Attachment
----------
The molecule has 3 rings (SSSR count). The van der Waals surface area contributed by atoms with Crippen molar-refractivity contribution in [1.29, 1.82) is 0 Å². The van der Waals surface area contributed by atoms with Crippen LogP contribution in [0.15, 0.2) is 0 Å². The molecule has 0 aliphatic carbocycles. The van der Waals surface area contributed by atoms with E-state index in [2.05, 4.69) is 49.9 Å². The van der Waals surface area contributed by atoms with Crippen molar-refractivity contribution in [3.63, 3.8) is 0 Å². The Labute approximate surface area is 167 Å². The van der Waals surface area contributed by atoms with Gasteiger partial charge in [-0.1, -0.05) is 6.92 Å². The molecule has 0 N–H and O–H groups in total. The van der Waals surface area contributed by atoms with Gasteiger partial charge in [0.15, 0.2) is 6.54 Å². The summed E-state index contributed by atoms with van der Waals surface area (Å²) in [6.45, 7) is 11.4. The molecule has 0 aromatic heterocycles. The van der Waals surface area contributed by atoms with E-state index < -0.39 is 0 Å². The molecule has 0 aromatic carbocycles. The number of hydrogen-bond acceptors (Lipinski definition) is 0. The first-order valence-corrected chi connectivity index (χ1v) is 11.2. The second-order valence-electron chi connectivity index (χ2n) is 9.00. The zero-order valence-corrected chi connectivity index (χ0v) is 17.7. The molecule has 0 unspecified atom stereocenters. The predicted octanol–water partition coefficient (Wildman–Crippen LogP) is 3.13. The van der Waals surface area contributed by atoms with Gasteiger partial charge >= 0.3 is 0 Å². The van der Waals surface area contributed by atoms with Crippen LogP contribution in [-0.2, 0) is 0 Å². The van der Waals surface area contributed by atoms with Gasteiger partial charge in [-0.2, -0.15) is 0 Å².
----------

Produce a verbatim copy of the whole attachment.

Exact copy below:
The molecule has 3 rings (SSSR count). The van der Waals surface area contributed by atoms with Crippen molar-refractivity contribution in [1.29, 1.82) is 0 Å². The van der Waals surface area contributed by atoms with Crippen LogP contribution in [0.15, 0.2) is 0 Å². The molecule has 0 aliphatic carbocycles. The van der Waals surface area contributed by atoms with E-state index in [2.05, 4.69) is 49.9 Å². The van der Waals surface area contributed by atoms with Crippen molar-refractivity contribution in [3.63, 3.8) is 0 Å². The Labute approximate surface area is 167 Å². The van der Waals surface area contributed by atoms with Gasteiger partial charge in [-0.1, -0.05) is 6.92 Å². The molecule has 0 N–H and O–H groups in total. The van der Waals surface area contributed by atoms with Gasteiger partial charge in [0.15, 0.2) is 6.54 Å². The summed E-state index contributed by atoms with van der Waals surface area (Å²) in [6.45, 7) is 11.4. The molecule has 0 aromatic heterocycles. The van der Waals surface area contributed by atoms with E-state index < -0.39 is 0 Å². The molecule has 0 aromatic carbocycles. The number of hydrogen-bond acceptors (Lipinski definition) is 0. The first-order valence-corrected chi connectivity index (χ1v) is 11.2. The second-order valence-electron chi connectivity index (χ2n) is 9.00. The zero-order valence-corrected chi connectivity index (χ0v) is 17.7. The molecule has 0 unspecified atom stereocenters. The predicted octanol–water partition coefficient (Wildman–Crippen LogP) is 3.13. The van der Waals surface area contributed by atoms with Gasteiger partial charge >= 0.3 is 0 Å². The van der Waals surface area contributed by atoms with Crippen LogP contribution in [-0.2, 0) is 0 Å². The van der Waals surface area contributed by atoms with Gasteiger partial charge in [-0.2, -0.15) is 0 Å².